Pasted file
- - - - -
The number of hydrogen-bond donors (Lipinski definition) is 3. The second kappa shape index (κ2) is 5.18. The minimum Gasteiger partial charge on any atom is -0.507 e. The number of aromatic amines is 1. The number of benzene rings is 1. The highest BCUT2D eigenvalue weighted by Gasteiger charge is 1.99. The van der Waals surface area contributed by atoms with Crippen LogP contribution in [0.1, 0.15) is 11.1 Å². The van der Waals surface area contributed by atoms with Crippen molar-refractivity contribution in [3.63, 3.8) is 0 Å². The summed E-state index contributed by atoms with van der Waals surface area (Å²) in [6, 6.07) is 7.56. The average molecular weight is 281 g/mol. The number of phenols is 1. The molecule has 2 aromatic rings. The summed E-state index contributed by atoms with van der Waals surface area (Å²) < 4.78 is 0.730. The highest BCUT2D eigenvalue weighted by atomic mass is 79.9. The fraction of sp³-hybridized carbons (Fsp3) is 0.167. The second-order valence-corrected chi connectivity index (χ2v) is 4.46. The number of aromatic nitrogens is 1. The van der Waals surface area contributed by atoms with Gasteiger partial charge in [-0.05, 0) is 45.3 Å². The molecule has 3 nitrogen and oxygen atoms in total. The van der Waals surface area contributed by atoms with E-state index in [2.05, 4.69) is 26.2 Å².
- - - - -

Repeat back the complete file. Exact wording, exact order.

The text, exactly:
The number of hydrogen-bond donors (Lipinski definition) is 3. The second kappa shape index (κ2) is 5.18. The minimum Gasteiger partial charge on any atom is -0.507 e. The number of aromatic amines is 1. The number of benzene rings is 1. The highest BCUT2D eigenvalue weighted by Gasteiger charge is 1.99. The van der Waals surface area contributed by atoms with Crippen LogP contribution in [0.1, 0.15) is 11.1 Å². The van der Waals surface area contributed by atoms with Crippen molar-refractivity contribution in [3.63, 3.8) is 0 Å². The summed E-state index contributed by atoms with van der Waals surface area (Å²) in [6, 6.07) is 7.56. The average molecular weight is 281 g/mol. The number of phenols is 1. The molecule has 2 aromatic rings. The summed E-state index contributed by atoms with van der Waals surface area (Å²) < 4.78 is 0.730. The highest BCUT2D eigenvalue weighted by atomic mass is 79.9. The fraction of sp³-hybridized carbons (Fsp3) is 0.167. The second-order valence-corrected chi connectivity index (χ2v) is 4.46. The number of aromatic nitrogens is 1. The van der Waals surface area contributed by atoms with Gasteiger partial charge in [-0.05, 0) is 45.3 Å². The molecule has 3 nitrogen and oxygen atoms in total. The van der Waals surface area contributed by atoms with E-state index in [2.05, 4.69) is 26.2 Å².